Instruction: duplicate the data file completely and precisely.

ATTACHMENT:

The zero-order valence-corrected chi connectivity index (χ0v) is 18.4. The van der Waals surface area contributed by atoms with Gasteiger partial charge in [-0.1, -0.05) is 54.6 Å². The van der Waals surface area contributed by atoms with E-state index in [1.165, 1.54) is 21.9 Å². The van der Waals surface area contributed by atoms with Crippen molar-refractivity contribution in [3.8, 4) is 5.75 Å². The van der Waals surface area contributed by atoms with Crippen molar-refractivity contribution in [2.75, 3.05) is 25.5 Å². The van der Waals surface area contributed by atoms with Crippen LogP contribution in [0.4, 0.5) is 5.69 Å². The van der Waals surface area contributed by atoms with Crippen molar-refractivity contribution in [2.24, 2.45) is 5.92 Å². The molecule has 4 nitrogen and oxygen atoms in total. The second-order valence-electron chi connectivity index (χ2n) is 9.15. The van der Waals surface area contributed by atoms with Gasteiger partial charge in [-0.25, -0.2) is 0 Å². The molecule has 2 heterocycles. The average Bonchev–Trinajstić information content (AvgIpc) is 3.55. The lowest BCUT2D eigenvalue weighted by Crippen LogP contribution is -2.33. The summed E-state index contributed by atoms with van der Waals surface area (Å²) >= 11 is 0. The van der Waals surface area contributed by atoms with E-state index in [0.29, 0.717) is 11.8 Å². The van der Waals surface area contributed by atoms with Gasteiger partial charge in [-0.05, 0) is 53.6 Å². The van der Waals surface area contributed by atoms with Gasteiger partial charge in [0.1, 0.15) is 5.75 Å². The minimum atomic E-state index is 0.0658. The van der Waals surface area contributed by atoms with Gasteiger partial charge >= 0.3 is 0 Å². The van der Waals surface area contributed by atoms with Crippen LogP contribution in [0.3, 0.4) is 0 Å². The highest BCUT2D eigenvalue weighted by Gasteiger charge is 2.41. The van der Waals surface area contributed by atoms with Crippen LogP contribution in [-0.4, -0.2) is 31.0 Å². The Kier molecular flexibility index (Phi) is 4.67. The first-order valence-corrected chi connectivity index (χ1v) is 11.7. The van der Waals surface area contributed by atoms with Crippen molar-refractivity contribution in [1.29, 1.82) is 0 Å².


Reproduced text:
The zero-order valence-corrected chi connectivity index (χ0v) is 18.4. The van der Waals surface area contributed by atoms with Gasteiger partial charge in [-0.1, -0.05) is 54.6 Å². The van der Waals surface area contributed by atoms with E-state index in [1.165, 1.54) is 21.9 Å². The van der Waals surface area contributed by atoms with Crippen molar-refractivity contribution in [3.8, 4) is 5.75 Å². The van der Waals surface area contributed by atoms with Crippen molar-refractivity contribution in [2.75, 3.05) is 25.5 Å². The van der Waals surface area contributed by atoms with Crippen LogP contribution in [0.4, 0.5) is 5.69 Å². The van der Waals surface area contributed by atoms with Crippen molar-refractivity contribution in [2.24, 2.45) is 5.92 Å². The molecule has 4 nitrogen and oxygen atoms in total. The second-order valence-electron chi connectivity index (χ2n) is 9.15. The van der Waals surface area contributed by atoms with Gasteiger partial charge in [-0.25, -0.2) is 0 Å². The molecule has 2 heterocycles. The average Bonchev–Trinajstić information content (AvgIpc) is 3.55. The lowest BCUT2D eigenvalue weighted by Crippen LogP contribution is -2.33. The summed E-state index contributed by atoms with van der Waals surface area (Å²) >= 11 is 0. The van der Waals surface area contributed by atoms with E-state index in [0.29, 0.717) is 11.8 Å². The van der Waals surface area contributed by atoms with Gasteiger partial charge in [-0.05, 0) is 53.6 Å². The van der Waals surface area contributed by atoms with Gasteiger partial charge in [0.1, 0.15) is 5.75 Å². The minimum atomic E-state index is 0.0658. The van der Waals surface area contributed by atoms with Gasteiger partial charge >= 0.3 is 0 Å². The van der Waals surface area contributed by atoms with Crippen LogP contribution in [0.3, 0.4) is 0 Å². The highest BCUT2D eigenvalue weighted by Gasteiger charge is 2.41. The van der Waals surface area contributed by atoms with Crippen LogP contribution in [-0.4, -0.2) is 31.0 Å². The Kier molecular flexibility index (Phi) is 4.67. The first-order valence-corrected chi connectivity index (χ1v) is 11.7. The van der Waals surface area contributed by atoms with Crippen molar-refractivity contribution in [1.29, 1.82) is 0 Å².